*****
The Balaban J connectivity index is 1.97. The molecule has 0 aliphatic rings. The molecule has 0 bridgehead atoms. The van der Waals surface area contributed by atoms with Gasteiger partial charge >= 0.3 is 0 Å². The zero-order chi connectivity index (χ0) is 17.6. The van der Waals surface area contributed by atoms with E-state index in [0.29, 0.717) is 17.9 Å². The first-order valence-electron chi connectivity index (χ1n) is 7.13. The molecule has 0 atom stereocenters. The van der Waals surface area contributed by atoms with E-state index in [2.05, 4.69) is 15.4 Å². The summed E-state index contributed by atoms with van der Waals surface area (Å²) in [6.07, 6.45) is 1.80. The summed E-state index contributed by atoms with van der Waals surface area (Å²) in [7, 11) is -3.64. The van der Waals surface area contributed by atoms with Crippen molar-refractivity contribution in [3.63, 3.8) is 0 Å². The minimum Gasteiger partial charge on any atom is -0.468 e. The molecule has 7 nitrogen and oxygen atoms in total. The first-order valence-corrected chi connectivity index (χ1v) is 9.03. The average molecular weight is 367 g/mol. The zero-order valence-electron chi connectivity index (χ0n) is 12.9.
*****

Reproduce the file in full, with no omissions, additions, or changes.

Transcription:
The Balaban J connectivity index is 1.97. The molecule has 0 aliphatic rings. The molecule has 0 bridgehead atoms. The van der Waals surface area contributed by atoms with Gasteiger partial charge >= 0.3 is 0 Å². The zero-order chi connectivity index (χ0) is 17.6. The van der Waals surface area contributed by atoms with E-state index in [0.29, 0.717) is 17.9 Å². The first-order valence-electron chi connectivity index (χ1n) is 7.13. The molecule has 0 atom stereocenters. The van der Waals surface area contributed by atoms with E-state index in [2.05, 4.69) is 15.4 Å². The summed E-state index contributed by atoms with van der Waals surface area (Å²) in [6.07, 6.45) is 1.80. The summed E-state index contributed by atoms with van der Waals surface area (Å²) in [7, 11) is -3.64. The van der Waals surface area contributed by atoms with Crippen molar-refractivity contribution in [3.63, 3.8) is 0 Å². The minimum Gasteiger partial charge on any atom is -0.468 e. The molecule has 7 nitrogen and oxygen atoms in total. The first-order valence-corrected chi connectivity index (χ1v) is 9.03. The average molecular weight is 367 g/mol. The zero-order valence-electron chi connectivity index (χ0n) is 12.9.